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Enzyme. 1987;38(1-4):80-90.

Hyperketotic states due to inherited defects of ketolysis.

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Départments de Pédiatrie et d'Investigation Métabolique, Hôpital des Enfants-Malades, Paris, France.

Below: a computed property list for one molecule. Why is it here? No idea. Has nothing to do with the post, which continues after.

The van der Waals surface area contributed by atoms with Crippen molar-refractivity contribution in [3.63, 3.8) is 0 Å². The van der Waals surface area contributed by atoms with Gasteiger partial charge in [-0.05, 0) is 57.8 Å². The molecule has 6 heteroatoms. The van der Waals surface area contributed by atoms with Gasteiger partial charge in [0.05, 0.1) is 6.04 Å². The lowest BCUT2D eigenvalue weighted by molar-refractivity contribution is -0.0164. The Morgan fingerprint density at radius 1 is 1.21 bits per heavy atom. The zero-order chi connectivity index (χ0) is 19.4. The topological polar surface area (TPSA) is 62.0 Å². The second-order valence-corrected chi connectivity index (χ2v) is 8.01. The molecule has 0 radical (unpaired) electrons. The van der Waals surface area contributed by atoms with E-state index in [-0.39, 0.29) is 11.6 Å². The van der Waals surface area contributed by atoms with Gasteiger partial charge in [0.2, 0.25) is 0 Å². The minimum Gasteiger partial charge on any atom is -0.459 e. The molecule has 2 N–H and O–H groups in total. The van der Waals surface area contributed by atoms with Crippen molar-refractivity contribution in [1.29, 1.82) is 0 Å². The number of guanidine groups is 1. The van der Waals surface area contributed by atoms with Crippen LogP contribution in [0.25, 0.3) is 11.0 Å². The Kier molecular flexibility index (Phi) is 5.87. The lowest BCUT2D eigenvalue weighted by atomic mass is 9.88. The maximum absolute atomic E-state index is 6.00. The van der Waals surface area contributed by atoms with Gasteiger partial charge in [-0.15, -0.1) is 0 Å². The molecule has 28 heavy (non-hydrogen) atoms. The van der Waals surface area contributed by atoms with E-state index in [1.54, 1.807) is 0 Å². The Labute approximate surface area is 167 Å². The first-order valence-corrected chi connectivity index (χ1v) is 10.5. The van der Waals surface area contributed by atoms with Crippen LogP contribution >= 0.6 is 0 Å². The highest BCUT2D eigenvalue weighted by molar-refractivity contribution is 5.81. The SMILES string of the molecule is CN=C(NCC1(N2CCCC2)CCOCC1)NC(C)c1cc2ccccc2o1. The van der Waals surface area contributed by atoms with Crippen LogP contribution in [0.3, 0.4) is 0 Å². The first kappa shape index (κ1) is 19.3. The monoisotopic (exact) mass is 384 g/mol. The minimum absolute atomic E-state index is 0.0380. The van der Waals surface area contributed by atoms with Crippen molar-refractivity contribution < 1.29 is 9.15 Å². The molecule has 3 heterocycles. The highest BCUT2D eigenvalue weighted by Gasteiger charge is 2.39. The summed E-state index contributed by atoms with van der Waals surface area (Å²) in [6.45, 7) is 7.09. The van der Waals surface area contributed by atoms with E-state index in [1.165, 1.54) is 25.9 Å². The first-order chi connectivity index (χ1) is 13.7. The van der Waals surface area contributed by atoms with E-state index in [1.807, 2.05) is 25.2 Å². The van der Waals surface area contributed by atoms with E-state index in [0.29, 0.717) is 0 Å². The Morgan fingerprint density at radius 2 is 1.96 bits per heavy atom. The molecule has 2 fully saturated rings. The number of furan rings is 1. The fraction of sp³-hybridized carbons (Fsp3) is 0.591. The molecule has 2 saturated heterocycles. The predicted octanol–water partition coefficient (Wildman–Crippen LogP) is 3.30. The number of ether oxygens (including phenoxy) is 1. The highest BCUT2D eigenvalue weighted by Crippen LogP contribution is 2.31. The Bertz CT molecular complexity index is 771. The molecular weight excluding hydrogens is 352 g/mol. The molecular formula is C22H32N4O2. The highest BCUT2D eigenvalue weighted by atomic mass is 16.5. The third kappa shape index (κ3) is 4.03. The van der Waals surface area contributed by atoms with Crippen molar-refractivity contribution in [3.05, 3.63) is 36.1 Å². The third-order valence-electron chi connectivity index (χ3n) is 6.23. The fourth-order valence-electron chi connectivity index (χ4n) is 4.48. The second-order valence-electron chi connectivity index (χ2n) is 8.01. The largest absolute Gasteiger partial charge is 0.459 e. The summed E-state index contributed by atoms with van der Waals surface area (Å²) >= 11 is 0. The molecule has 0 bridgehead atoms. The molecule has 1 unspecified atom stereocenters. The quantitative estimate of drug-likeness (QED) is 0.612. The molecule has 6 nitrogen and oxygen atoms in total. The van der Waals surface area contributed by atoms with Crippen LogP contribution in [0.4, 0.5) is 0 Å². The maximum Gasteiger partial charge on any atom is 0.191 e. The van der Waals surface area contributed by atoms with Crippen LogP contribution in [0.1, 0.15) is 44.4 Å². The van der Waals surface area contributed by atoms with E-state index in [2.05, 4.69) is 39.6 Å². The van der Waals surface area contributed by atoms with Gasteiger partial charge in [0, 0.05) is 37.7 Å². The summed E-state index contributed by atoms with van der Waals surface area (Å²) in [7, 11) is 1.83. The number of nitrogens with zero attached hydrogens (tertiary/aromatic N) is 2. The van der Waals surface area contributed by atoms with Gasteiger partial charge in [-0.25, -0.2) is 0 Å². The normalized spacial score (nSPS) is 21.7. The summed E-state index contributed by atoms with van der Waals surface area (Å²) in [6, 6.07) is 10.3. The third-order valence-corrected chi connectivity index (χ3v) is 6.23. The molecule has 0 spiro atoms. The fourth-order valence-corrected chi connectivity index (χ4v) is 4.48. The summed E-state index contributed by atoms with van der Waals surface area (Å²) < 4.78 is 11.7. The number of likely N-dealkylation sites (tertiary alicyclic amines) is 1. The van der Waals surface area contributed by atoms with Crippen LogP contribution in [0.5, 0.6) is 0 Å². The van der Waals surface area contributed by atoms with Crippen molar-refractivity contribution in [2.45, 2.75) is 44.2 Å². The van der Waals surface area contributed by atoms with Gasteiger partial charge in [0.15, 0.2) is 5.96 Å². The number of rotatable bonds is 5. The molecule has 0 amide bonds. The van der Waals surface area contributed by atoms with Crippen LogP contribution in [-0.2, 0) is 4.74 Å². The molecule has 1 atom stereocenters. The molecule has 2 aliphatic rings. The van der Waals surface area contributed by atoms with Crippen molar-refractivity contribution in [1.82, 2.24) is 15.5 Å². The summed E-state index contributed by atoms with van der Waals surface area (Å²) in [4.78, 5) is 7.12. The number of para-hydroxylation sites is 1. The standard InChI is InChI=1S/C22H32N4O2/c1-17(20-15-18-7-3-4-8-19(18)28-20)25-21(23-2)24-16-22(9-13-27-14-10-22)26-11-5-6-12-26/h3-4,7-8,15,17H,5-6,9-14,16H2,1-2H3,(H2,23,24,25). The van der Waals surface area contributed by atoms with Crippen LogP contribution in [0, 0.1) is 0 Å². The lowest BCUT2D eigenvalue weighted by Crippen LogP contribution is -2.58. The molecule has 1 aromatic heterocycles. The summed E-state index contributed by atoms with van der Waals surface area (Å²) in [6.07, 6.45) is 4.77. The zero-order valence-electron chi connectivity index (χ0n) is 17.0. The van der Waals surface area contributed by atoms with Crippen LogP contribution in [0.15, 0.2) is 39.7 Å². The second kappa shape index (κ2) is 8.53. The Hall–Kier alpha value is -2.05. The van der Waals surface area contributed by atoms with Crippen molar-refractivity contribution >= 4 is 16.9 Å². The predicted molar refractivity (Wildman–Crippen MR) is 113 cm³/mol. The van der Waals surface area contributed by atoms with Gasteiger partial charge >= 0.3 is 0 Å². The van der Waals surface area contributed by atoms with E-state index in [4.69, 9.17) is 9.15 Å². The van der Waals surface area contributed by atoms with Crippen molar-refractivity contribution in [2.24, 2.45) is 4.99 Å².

From the description of 2 unrelated patients with succinyl-CoA transferase (3-OAT) deficiency and 1 patient with acetoacetyl-CoA thiolase (AAT) deficiency, we have attempted to draw the clinical and metabolic consequences of such defects. The association of recurrent attacks of severe ketoacidosis with blood glucose levels generally high or normal, low lactacidemia and low ammonemia is the most common presentation of these disorders. In 3-OAT deficiency, a potentially fatal disorder, there is a permanent ketosis with the only excretion of 3-hydroxybutyrate, acetoacetate and 3-hydroxyisovalerate. AAT patients usually excrete, in addition to the usual ketone bodies, 2-methyl-3-hydroxybutyrate and tiglylglycine; 2-methyl-acetoacetate may also be present. Both conditions can be identified by enzymatic analysis in cultured fibroblast. These disorders can mimic diabetic ketoacidosis or salicylism and can easily be missed. The knowledge of these ketolytic defects must severely question the complacent diagnosis of 'fasting ketoacidosis' or 'idiopathic ketotic hypoglycemia', mainly when severe metabolic acidosis is present.

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